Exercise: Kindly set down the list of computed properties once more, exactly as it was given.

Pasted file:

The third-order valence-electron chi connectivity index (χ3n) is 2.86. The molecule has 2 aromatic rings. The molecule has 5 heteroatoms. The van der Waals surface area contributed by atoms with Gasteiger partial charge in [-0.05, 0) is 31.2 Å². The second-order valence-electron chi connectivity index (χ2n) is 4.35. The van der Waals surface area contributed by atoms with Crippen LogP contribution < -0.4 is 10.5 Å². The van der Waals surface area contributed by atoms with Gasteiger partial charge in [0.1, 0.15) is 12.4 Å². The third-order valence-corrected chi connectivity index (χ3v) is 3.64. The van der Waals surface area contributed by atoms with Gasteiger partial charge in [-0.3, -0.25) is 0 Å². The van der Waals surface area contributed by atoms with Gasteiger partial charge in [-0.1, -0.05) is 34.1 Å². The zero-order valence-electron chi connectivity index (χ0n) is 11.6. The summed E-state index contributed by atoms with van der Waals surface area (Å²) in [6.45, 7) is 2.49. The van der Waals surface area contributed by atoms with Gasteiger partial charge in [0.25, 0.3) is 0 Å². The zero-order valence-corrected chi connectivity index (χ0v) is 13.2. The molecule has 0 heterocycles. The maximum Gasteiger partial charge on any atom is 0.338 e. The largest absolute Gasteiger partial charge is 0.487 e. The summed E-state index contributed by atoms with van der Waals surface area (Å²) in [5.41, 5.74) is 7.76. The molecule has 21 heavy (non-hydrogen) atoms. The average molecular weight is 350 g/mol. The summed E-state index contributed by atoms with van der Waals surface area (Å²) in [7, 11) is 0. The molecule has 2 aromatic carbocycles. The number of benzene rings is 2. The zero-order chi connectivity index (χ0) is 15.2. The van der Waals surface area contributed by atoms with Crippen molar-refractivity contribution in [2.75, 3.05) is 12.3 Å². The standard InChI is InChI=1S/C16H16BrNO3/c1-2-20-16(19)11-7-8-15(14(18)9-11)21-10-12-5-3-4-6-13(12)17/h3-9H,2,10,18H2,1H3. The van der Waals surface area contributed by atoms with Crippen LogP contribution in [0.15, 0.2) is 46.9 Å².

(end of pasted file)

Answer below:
The third-order valence-electron chi connectivity index (χ3n) is 2.86. The molecule has 2 aromatic rings. The molecule has 5 heteroatoms. The van der Waals surface area contributed by atoms with Gasteiger partial charge in [-0.05, 0) is 31.2 Å². The second-order valence-electron chi connectivity index (χ2n) is 4.35. The van der Waals surface area contributed by atoms with Crippen LogP contribution < -0.4 is 10.5 Å². The van der Waals surface area contributed by atoms with Gasteiger partial charge in [0.1, 0.15) is 12.4 Å². The third-order valence-corrected chi connectivity index (χ3v) is 3.64. The van der Waals surface area contributed by atoms with Gasteiger partial charge in [-0.3, -0.25) is 0 Å². The van der Waals surface area contributed by atoms with Gasteiger partial charge in [-0.1, -0.05) is 34.1 Å². The zero-order valence-electron chi connectivity index (χ0n) is 11.6. The summed E-state index contributed by atoms with van der Waals surface area (Å²) in [6.45, 7) is 2.49. The van der Waals surface area contributed by atoms with Gasteiger partial charge in [0.25, 0.3) is 0 Å². The zero-order valence-corrected chi connectivity index (χ0v) is 13.2. The molecule has 0 heterocycles. The maximum Gasteiger partial charge on any atom is 0.338 e. The largest absolute Gasteiger partial charge is 0.487 e. The summed E-state index contributed by atoms with van der Waals surface area (Å²) in [5.41, 5.74) is 7.76. The molecule has 21 heavy (non-hydrogen) atoms. The average molecular weight is 350 g/mol. The summed E-state index contributed by atoms with van der Waals surface area (Å²) in [7, 11) is 0. The molecule has 2 aromatic carbocycles. The number of benzene rings is 2. The zero-order chi connectivity index (χ0) is 15.2. The van der Waals surface area contributed by atoms with Crippen molar-refractivity contribution in [2.75, 3.05) is 12.3 Å². The standard InChI is InChI=1S/C16H16BrNO3/c1-2-20-16(19)11-7-8-15(14(18)9-11)21-10-12-5-3-4-6-13(12)17/h3-9H,2,10,18H2,1H3. The van der Waals surface area contributed by atoms with Crippen LogP contribution in [0.15, 0.2) is 46.9 Å².